Roy Watson Davis takes the Basil Rathbone films of Sherlock Holmes. He was active during the Second World War, and aimed both to entertain and to be the definitive portrayal of the detective. Another round, another stellar performance, 15 (1).

William de Ath has the Life and Works of Kurt Vonnegut. "He was a science fiction writer," states the contender; it's not an opinion shared by the Hitch-Hiker's Guide to the Galaxy entry on the author, whose published novels have been re-interpreted as a thesis on anthropology. The final score: 15 (1).

A three-way tie! So it goes. Do we get rid of the chats? We do, indeed, though it could be that they've gone to squeeze in a tie-break. Tony Esau is first up, having scored a measly 14 points first time up; he remembers the treaty of Vichy and the Vulcan bomber to finish on 27 (2).

Mastermind Roy Watson Davis speaks of Basil Rathbone as a picture appears behind him.

Abigail Maher is asked who finished second in the recent national final of Mr. Cowell's touring entertainment "By Jove! This county does have some talent!" A writer called Charlie Dickens, if we can remember back to the beginning of the series. What? Oh. She's also asked about Sue Perkins' triumph on Maestro! The general knowledge round does contain subjects other than reality tv, and finishes on 20 (4).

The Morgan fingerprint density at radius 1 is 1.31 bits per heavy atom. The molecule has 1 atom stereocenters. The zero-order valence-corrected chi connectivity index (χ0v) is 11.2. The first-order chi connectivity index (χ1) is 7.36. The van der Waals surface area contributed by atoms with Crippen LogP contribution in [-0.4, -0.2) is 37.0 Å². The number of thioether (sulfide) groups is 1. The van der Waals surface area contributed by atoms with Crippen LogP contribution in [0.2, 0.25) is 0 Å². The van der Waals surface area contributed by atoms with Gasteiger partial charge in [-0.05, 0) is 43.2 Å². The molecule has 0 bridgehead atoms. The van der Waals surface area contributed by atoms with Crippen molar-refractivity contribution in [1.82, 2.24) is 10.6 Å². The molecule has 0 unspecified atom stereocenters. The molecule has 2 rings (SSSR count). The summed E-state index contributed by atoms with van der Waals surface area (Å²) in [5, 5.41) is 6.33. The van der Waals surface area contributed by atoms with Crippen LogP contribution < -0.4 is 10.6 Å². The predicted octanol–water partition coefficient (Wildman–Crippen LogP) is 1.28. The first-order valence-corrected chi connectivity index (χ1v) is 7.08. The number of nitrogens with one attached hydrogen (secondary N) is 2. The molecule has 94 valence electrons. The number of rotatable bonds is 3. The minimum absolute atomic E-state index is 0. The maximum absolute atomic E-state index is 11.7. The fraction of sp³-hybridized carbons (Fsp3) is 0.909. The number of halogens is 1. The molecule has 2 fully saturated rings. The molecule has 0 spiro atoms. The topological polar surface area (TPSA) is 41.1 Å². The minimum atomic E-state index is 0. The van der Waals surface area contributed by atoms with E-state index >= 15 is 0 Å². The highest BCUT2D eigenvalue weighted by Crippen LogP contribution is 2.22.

Roy Watson Davis knows the predecessor work of "Under Milk Wood", and is asked which state has been represented by Edward Kennedy, who died this week. The contender looks like he might do something useful, but once he makes a couple of errors, many more follow, ending on 21 (4).

There's seven minutes until the next show, and that's an awfully long time to ask two minutes of questions, until we remember this show started a couple of minutes early and only ever runs for 27 minutes. William de Ath remembers Fred Godwin's nickname, and takes a pass about half-way through his answers, not remembering Mike Channel from Radio Active. But then he passes again, errs a bit, and finishes on 25 (4).